What makes you say iChat is on the way out? Is it deemphasized in Lion? iChat's Jabber support is fine, and supports all the same features as the AIM protocol.
Adam Engst  An apple icon for a TidBITS Staffer 2011-05-10 18:24
Three things make me wonder about the future of iChat. First, why would Apple make FaceTime completely separate rather than integrating it into iChat? Second, iChat's use of the AIM protocol strikes me as one of those things Apple would be just as happy to control (hence FaceTime perhaps?). And third, it just feels as though Apple hasn't been putting much emphasis on iChat for quite a long time.
Paul Collins  2011-05-10 17:33
Adam, you had me going with that opening line (which Safari's RSS display cut off just before the "kidding")!

Sure Skype loses money, but look at it this way: at -$7 million a year, it could lose that for a hundred years and only add 10% to the cost.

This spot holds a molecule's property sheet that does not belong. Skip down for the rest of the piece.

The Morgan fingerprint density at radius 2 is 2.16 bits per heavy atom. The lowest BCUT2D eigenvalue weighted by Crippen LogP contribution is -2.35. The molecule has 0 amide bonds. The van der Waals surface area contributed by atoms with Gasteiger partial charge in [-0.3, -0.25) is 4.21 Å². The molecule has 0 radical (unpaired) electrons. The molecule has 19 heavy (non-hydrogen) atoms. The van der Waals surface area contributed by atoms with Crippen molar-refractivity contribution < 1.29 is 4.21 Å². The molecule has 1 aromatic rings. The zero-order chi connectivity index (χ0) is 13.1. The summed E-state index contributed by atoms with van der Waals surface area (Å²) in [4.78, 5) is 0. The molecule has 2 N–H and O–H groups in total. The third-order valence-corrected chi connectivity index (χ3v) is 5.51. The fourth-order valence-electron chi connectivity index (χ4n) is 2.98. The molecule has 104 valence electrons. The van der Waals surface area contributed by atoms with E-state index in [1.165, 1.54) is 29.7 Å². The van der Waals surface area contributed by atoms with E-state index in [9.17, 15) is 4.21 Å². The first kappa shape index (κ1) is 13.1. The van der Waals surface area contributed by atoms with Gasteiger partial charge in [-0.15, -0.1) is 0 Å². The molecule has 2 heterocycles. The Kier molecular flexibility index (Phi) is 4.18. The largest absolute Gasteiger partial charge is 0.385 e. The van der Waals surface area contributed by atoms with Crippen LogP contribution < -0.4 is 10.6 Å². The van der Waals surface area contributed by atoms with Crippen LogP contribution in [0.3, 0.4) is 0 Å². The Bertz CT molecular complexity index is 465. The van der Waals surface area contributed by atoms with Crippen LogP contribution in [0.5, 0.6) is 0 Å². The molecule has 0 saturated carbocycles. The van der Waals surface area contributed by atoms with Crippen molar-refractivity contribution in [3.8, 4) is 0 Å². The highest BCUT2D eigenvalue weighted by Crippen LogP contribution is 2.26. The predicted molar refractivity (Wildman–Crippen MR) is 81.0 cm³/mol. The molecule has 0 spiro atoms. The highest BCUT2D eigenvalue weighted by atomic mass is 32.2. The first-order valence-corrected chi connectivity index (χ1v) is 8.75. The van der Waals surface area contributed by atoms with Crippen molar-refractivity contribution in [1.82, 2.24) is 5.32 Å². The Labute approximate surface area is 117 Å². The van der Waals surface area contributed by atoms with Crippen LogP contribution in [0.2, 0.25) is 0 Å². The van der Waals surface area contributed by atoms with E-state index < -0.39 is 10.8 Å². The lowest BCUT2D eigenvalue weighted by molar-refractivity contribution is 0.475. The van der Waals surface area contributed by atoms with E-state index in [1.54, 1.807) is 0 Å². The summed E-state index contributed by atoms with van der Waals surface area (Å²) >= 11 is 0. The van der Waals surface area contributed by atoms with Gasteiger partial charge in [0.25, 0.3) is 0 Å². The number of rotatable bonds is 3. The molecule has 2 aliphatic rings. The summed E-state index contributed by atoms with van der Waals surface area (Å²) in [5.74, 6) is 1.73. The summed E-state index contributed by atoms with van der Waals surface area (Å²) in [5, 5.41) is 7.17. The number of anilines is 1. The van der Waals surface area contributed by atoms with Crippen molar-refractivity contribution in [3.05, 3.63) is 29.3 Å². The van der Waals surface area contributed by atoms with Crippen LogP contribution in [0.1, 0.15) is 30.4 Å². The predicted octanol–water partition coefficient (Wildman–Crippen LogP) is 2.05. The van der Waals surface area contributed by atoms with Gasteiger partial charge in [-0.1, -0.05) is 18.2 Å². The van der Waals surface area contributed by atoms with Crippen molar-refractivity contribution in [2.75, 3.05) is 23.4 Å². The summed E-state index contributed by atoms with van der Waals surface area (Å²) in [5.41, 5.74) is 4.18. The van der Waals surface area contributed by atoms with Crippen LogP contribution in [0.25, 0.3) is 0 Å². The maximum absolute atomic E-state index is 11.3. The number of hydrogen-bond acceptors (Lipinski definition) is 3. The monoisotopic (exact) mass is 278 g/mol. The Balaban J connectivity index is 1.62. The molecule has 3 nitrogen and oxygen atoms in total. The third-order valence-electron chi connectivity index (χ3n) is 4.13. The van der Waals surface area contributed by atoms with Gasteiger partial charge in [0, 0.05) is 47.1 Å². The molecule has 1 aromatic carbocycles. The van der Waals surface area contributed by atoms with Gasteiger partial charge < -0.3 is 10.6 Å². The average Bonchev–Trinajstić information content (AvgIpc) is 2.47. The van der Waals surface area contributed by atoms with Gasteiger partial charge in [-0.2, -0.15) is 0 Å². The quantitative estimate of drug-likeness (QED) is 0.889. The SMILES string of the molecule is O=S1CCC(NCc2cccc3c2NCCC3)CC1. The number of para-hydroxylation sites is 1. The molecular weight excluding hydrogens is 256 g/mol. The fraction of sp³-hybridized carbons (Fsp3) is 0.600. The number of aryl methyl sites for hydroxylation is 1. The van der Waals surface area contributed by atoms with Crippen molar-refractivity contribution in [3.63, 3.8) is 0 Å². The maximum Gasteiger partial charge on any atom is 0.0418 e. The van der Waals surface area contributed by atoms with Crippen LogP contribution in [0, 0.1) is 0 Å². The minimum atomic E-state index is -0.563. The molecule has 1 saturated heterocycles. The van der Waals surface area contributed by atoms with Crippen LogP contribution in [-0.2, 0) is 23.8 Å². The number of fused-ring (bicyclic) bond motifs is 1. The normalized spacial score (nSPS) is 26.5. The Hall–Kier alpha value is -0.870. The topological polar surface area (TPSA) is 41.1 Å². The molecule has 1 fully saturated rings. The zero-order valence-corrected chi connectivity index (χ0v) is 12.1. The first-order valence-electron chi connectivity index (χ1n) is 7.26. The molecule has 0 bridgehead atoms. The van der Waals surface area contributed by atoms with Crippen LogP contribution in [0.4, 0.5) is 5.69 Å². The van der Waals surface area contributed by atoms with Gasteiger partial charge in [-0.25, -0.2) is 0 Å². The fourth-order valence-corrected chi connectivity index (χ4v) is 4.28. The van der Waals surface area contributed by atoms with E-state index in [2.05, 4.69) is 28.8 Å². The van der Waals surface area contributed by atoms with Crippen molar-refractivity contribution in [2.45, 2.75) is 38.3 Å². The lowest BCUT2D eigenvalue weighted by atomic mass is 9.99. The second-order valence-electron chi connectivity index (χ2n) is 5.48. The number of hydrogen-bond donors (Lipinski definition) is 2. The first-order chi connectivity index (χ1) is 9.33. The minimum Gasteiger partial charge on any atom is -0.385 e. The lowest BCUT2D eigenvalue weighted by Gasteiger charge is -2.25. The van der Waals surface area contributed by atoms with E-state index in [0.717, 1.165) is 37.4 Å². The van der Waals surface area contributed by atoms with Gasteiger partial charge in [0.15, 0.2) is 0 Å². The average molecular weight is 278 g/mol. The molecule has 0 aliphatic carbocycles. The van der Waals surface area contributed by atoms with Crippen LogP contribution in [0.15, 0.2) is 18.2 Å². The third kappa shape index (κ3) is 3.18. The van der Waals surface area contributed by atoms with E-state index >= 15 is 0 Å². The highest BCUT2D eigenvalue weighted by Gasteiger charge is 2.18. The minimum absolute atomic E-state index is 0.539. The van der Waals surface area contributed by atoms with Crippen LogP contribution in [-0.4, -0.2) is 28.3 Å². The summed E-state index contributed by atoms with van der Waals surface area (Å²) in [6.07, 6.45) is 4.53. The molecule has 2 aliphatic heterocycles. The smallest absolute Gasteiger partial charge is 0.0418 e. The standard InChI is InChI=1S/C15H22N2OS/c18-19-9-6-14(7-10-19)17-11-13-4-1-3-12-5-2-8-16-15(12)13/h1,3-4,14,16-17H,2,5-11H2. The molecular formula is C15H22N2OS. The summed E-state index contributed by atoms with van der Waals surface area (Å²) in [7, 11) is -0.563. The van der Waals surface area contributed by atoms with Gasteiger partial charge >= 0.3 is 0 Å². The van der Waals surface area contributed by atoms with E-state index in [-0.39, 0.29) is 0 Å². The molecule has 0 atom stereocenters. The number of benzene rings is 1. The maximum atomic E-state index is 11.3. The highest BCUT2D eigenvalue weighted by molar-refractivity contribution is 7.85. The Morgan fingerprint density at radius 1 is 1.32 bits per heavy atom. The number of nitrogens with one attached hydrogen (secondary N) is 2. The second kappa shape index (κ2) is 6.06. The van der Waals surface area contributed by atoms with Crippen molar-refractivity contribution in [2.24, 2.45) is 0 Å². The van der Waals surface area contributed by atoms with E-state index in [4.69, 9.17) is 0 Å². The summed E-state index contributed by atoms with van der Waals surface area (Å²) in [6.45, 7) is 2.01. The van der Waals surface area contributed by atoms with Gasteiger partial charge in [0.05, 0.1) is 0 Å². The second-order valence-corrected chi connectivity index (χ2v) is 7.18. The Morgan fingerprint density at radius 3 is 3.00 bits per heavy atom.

"Redmond, start your copiers"

I wonder if this could have been (partly at least) driven by Microsoft seeing that Apple were becoming a viable platform for video chat (particularly with iPads and iPhones as clients), and wanted an effective response (ie, one with a large customer base and positive mojo).
Charles Robert Hayden-Gilbert  2011-05-17 01:48
Microsoft has a history of subsuming successful applications and I fear for the future of Skype as a cross-platform application. See for the full story: Microsoft and the future of Skype. This paragraph says it all: "The purchase by Microsoft poses a real threat to democracy and the free exchange of ideas. What has become an essential utility for millions of people is now controlled by one of the world’s largest corporations, and one that has a record of subverting technological advances in the interests of maintaining its own monopoly."
Adam Engst  An apple icon for a TidBITS Staffer 2011-05-17 12:38